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In panel methods, the moment acting on a part is calculated as the sum of the moments of pressure forces acting on each of the mesh elements.

One of the main contributor to the pitching moment is the moment of pressure forces acting on the elevator - after all, this is its main purpose.

Because the elevator is positioned downstream from the main wing, it can see a flow oriented downwards due to the downwash. For this reason, it can be a good idea to raise the evelator above the influence of the main wing's wake. The tool to analyse this in flow5 is the plot of streamlines, for instance in a vertical plane.

From the numerical point of view, strong numerical interactions can occur between the main wing's wake panels and the elevator panels as explained in the section Wake panels and wake roll-up. And as preliminary experience with flow5 has shown, this can be made worse by the presence of the fuselage.

If such numerical interaction occurs, the result is an incorrect evaluation of the pressure coefficients, of the panel forces and of the moments.

The cumulated influence of both effects can be seen in a plot of the pitching moment in the polar graphs.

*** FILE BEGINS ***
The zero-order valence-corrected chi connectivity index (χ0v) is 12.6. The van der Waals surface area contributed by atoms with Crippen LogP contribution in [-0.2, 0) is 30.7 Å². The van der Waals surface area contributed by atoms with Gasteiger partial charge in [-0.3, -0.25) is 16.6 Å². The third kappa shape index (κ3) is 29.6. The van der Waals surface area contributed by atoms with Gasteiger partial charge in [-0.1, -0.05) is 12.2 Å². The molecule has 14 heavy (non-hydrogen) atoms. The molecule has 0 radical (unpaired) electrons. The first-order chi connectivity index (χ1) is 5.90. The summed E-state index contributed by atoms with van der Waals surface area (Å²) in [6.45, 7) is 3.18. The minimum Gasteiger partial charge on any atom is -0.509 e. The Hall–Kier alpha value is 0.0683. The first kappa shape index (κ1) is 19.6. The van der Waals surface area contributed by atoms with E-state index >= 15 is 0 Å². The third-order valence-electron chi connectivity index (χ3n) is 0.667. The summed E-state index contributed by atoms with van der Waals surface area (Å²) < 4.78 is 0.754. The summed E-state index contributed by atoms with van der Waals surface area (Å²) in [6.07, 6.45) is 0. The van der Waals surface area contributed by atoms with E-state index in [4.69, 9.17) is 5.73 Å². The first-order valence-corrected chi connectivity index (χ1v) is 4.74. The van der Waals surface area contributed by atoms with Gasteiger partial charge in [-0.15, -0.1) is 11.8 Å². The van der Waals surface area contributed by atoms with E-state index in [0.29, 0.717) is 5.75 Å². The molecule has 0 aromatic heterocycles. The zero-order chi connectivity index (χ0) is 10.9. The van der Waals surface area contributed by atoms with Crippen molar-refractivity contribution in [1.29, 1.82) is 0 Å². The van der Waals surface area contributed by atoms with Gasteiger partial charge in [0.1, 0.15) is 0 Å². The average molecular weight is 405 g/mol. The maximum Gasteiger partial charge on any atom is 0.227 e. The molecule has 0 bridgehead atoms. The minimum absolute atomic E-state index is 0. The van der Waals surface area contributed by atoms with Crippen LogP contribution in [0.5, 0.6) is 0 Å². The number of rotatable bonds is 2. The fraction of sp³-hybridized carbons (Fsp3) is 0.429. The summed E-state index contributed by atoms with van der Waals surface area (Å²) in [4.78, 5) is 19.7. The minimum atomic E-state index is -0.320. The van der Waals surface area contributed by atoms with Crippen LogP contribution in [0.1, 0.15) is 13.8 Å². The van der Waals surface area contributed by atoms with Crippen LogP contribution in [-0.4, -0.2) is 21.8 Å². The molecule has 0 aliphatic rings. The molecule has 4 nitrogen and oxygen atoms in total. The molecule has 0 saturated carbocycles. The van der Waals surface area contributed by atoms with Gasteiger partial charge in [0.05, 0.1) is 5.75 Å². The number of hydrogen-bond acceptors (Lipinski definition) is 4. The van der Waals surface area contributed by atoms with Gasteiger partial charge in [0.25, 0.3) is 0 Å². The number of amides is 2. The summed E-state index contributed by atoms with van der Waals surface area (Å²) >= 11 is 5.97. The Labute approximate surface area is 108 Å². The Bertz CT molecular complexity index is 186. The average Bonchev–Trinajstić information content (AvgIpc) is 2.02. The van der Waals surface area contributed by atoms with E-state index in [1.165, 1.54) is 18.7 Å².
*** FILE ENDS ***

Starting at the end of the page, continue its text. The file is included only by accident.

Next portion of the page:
To evaluate this effect, several configurations have been tested with elevator heights above the main wing ranging from 0 to 360 mm for a 3m span plane. In addition, a configuration with a V-Tail and one without a fuselage have been included in the analysis.

The project file is Cm_test.fl5.

The case with the elevator in the same horizontal plane as the main wing, i.e. h=0, failed to produce results due to viscous interpolation errors.

The graph below plots the pitching moment coefficients vs. the aoa for all the other configurations.

In this case, the influence of the numerical interactions become significant for heights less than 30mm.

On the other hand, the lift and drag which are not evaluated on-body but in the far-field plane are roughly the same for all configurations, which tends to show that they are not influenced by the local numerical interactions between panels.

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Based on the previous observations, it is preferable for the numerical evaluation of the pitching moment to offset the elevator from the main wing's plane, even if it means cheating somewhat with the geometry.

Curves exhibiting a non-linear behaviour of the pitching moement coefficent vs. the angle of attack are an indicator that parasite numerical interactions are occuring, which distort the results and make them unreliable.

The solution to this problem is the Vortex Particle Wake.

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